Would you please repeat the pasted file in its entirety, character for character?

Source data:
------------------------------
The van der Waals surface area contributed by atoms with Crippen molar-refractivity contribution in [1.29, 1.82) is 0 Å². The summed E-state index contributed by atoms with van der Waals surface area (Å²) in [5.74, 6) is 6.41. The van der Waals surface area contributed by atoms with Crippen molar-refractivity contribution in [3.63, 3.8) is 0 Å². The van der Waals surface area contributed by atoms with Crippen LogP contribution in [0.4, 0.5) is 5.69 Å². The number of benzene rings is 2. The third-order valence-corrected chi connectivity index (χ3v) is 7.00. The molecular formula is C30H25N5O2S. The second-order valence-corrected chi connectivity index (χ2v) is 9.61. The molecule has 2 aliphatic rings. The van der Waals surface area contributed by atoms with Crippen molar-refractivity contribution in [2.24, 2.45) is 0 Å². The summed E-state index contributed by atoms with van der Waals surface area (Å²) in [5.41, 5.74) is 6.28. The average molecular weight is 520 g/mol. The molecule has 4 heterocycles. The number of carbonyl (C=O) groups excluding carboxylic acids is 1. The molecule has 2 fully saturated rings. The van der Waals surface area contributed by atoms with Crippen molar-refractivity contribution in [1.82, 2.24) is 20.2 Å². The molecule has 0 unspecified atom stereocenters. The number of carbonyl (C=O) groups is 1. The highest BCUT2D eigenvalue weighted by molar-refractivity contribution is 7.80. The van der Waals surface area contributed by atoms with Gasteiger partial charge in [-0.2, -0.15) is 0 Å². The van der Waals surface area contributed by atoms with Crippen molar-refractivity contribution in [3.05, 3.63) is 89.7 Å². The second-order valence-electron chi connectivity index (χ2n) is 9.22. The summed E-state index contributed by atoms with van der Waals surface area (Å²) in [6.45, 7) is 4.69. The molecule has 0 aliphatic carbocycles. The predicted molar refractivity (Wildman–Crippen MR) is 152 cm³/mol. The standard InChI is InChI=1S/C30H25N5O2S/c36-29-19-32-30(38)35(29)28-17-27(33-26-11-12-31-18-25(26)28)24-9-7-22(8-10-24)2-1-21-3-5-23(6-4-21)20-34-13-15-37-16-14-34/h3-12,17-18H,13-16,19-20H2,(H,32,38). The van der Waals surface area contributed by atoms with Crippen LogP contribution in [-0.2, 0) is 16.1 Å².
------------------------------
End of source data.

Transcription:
The van der Waals surface area contributed by atoms with Crippen molar-refractivity contribution in [1.29, 1.82) is 0 Å². The summed E-state index contributed by atoms with van der Waals surface area (Å²) in [5.74, 6) is 6.41. The van der Waals surface area contributed by atoms with Crippen molar-refractivity contribution in [3.63, 3.8) is 0 Å². The van der Waals surface area contributed by atoms with Crippen LogP contribution in [0.4, 0.5) is 5.69 Å². The number of benzene rings is 2. The third-order valence-corrected chi connectivity index (χ3v) is 7.00. The molecular formula is C30H25N5O2S. The second-order valence-corrected chi connectivity index (χ2v) is 9.61. The molecule has 2 aliphatic rings. The van der Waals surface area contributed by atoms with Crippen molar-refractivity contribution in [2.24, 2.45) is 0 Å². The summed E-state index contributed by atoms with van der Waals surface area (Å²) in [5.41, 5.74) is 6.28. The average molecular weight is 520 g/mol. The molecule has 4 heterocycles. The number of carbonyl (C=O) groups excluding carboxylic acids is 1. The molecule has 2 fully saturated rings. The van der Waals surface area contributed by atoms with Crippen molar-refractivity contribution in [1.82, 2.24) is 20.2 Å². The molecule has 0 unspecified atom stereocenters. The number of carbonyl (C=O) groups is 1. The highest BCUT2D eigenvalue weighted by molar-refractivity contribution is 7.80. The van der Waals surface area contributed by atoms with Gasteiger partial charge in [-0.2, -0.15) is 0 Å². The van der Waals surface area contributed by atoms with Crippen molar-refractivity contribution in [3.05, 3.63) is 89.7 Å². The second-order valence-electron chi connectivity index (χ2n) is 9.22. The summed E-state index contributed by atoms with van der Waals surface area (Å²) in [6.45, 7) is 4.69. The molecule has 0 aliphatic carbocycles. The predicted molar refractivity (Wildman–Crippen MR) is 152 cm³/mol. The standard InChI is InChI=1S/C30H25N5O2S/c36-29-19-32-30(38)35(29)28-17-27(33-26-11-12-31-18-25(26)28)24-9-7-22(8-10-24)2-1-21-3-5-23(6-4-21)20-34-13-15-37-16-14-34/h3-12,17-18H,13-16,19-20H2,(H,32,38). The van der Waals surface area contributed by atoms with Crippen LogP contribution in [-0.2, 0) is 16.1 Å².